How to Say “Hello, My Name Is” in Auslan: A Comprehensive Guide

Welcome to our guide on how to say “Hello, my name is” in Auslan! Auslan, or Australian Sign Language, is the official sign language used by the Deaf community in Australia. In this guide, we will explore both formal and informal ways to introduce yourself in Auslan. Additionally, we’ll provide regional variations, tips, examples, and more!

Formal Greetings

When approaching a formal setting, such as a job interview, meeting, or any situation requiring a professional demeanor, it’s important to greet others respectfully. Here’s how you can sign “Hello, my name is” in Auslan:

Formal Greeting:

Start by signing the word “Hello” using the Auslan greeting sign. This involves extending your hand towards the person you are greeting with a palm-up orientation and small wave. Maintain eye contact and a warm smile. After the initial greeting, proceed to sign “my name is” by pointing your index finger towards yourself, tapping your chest slightly, and then fingerspelling your name letter by letter. Followed by signing “nice to meet you,” which we’ll cover shortly.

Remember to maintain a confident and composed posture during formal introductions. Practice the signs in front of a mirror to ensure clarity and fluidity. Here’s an example of a formal introduction:


Sarah, who is deaf, is attending a job interview. Upon meeting the interviewer, she offers a formal greeting in Auslan.

Sarah: (Signs “Hello”)
Sarah: (Points to chest while tapping) “Sarah” (fingerspelling)
Sarah: (Signs “Nice to meet you”)

Informal Greetings

When meeting friends, family, or in casual social situations, it is common to use a more relaxed and friendly greeting. Here is how you can sign “Hello, my name is” informally:

Informal Greeting:

Begin by signing the informal Auslan greeting, which is similar to the formal greeting but with a more relaxed wave. After the greeting, sign “my name” by pointing towards yourself, tapping your chest, and casually fingerspelling your name. Finally, add an informal touch by signing “what’s your name?” or “and you?” to encourage the other person to introduce themselves.

When using informal greetings, it’s essential to create a warm and inviting atmosphere. Make sure you smile, maintain eye contact, and match the other person’s body language. Here’s an example of an informal introduction:


John and Lucy are Deaf friends who are meeting for the first time at a social event. They greet each other using informal Auslan signs.

John: (Signs “Hello” with a relaxed wave)
John: (Points to chest while tapping) “John” (fingerspelling)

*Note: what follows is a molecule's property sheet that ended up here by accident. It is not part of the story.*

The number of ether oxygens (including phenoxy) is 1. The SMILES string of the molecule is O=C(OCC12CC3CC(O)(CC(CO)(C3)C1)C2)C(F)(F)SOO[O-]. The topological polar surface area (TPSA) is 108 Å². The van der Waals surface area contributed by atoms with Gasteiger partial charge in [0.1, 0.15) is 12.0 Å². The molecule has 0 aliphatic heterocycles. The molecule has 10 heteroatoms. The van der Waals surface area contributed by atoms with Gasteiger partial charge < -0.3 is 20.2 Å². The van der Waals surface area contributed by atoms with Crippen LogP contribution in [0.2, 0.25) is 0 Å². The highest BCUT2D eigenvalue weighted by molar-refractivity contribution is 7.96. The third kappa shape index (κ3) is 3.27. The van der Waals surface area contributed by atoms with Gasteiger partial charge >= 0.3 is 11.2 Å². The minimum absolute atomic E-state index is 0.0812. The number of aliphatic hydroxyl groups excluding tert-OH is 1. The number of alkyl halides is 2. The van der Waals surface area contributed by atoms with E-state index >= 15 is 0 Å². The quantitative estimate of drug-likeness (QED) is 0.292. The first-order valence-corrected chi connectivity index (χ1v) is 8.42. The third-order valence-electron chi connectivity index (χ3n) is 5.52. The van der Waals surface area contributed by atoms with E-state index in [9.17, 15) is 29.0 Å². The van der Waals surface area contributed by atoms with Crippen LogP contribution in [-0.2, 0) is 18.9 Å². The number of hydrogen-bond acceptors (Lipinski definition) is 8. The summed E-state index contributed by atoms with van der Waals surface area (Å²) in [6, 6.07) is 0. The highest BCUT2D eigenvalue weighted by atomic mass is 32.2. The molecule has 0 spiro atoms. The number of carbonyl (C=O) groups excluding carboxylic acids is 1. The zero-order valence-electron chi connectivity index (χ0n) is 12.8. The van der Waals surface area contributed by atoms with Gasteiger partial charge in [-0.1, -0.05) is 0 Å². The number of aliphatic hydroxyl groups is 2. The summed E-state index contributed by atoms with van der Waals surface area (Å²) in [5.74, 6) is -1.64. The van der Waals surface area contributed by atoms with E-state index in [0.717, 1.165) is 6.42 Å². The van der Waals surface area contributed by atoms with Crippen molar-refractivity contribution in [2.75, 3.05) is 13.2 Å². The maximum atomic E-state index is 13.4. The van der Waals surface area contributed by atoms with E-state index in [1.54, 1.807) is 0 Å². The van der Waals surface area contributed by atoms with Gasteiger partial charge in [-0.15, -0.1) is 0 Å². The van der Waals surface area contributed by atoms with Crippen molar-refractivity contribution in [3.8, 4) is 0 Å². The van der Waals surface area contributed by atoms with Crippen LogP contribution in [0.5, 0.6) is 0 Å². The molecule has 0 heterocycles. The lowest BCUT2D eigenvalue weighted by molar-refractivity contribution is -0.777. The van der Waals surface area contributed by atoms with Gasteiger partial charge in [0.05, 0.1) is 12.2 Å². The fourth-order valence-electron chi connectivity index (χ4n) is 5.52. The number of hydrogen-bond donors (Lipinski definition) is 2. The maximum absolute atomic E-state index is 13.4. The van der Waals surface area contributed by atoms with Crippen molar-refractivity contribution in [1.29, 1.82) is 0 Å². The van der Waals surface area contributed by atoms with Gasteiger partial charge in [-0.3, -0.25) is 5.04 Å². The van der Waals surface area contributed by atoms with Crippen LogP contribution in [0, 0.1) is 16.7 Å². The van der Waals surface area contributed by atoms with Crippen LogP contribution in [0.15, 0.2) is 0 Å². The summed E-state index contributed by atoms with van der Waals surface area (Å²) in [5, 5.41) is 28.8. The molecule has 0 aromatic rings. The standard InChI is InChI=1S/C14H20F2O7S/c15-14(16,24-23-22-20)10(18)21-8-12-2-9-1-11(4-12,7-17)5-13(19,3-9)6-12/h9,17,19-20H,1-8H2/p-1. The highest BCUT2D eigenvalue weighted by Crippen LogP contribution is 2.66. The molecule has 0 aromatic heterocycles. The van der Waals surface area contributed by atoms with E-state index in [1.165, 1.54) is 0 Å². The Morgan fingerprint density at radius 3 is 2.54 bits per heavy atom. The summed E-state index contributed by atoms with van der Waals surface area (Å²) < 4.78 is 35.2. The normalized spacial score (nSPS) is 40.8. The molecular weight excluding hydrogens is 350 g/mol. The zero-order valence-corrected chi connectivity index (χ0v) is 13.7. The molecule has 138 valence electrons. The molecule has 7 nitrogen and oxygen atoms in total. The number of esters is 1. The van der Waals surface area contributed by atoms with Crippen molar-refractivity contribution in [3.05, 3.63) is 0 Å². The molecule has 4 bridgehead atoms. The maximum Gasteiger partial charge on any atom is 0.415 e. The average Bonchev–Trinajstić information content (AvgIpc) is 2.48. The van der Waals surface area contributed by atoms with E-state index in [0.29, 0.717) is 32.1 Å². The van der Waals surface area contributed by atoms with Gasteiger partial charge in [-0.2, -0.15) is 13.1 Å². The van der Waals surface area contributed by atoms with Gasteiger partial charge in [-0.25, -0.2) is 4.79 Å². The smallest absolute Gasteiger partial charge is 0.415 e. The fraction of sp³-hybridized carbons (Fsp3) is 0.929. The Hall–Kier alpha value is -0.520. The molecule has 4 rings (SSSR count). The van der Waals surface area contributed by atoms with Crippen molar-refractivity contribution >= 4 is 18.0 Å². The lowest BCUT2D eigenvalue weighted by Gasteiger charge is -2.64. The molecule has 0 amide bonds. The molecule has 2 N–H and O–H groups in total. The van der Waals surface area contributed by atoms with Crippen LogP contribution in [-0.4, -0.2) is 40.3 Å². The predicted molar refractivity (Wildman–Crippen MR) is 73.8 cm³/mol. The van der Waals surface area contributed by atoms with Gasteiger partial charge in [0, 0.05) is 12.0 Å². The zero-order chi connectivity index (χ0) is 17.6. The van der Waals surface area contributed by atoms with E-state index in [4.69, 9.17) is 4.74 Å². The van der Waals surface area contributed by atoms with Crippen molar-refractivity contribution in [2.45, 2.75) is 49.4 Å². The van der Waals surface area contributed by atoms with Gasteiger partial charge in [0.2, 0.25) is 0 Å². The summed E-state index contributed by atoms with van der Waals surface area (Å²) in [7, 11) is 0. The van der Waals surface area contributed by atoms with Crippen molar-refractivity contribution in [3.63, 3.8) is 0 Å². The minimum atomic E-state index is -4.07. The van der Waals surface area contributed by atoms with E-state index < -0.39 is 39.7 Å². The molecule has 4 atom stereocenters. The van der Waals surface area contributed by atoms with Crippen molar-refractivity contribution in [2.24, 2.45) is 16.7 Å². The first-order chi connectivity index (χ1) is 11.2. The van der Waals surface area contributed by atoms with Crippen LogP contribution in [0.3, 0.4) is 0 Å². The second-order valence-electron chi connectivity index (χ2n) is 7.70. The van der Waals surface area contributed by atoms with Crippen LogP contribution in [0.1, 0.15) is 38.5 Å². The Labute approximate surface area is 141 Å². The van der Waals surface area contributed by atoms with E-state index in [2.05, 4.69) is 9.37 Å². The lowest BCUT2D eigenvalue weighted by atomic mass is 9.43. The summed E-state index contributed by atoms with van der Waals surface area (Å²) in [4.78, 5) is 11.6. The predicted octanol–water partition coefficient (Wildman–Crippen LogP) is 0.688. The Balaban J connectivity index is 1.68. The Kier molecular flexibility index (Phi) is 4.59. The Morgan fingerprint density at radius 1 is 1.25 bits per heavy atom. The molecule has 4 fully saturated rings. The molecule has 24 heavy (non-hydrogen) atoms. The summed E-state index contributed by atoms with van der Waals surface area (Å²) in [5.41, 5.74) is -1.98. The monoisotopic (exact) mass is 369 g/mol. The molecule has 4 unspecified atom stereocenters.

John: (Signs “And you?”)

Lucy: (Signs “Hello” with a relaxed wave)
Lucy: (Points to chest while tapping) “Lucy” (fingerspelling)

Regional Variations

Auslan is primarily used across Australia, but there might be subtle variations in signs depending on the region. However, the basic greetings remain consistent throughout the country. If you find yourself in a specific area where a slight variation is observed, it’s always best to adapt to the local signing norms. It shows respect and recognition of the unique signing culture in that region.

When interacting with Deaf individuals from different regions, take the opportunity to observe and learn their specific signing variations. This fosters inclusivity and a deeper understanding of the diverse Auslan community.

Tips for Effective Introductions

Here are some valuable tips to enhance your introductions in Auslan:

  1. Practice regularly: Consistent practice helps you become more confident in your signing abilities and ensures clarity when introducing yourself.
  2. Maintain eye contact: Establishing eye contact while signing shows respect and engagement. It also helps convey your message more effectively.
  3. Match facial expressions: Use appropriate facial expressions to reflect the tone and emotion behind your introduction, regardless of whether it is formal or informal.
  4. Be patient: If you encounter individuals who are not familiar with your signing abilities, offer patience and understanding. Provide visual support if needed and always be willing to communicate and bridge any gaps.
  5. Respect personal space: Just like spoken language, respecting personal space is crucial when engaging with others. Give them enough room to see your signs clearly.


Congratulations on reaching the end of our comprehensive guide on how to say “Hello, my name is” in Auslan! We hope this guide has equipped you with the necessary tools and knowledge to confidently introduce yourself in Auslan, both formally and informally. Remember, practice makes perfect. So, keep honing your signing skills, embrace the diverse signing variations across different regions, and always approach introductions with warmth and respect.

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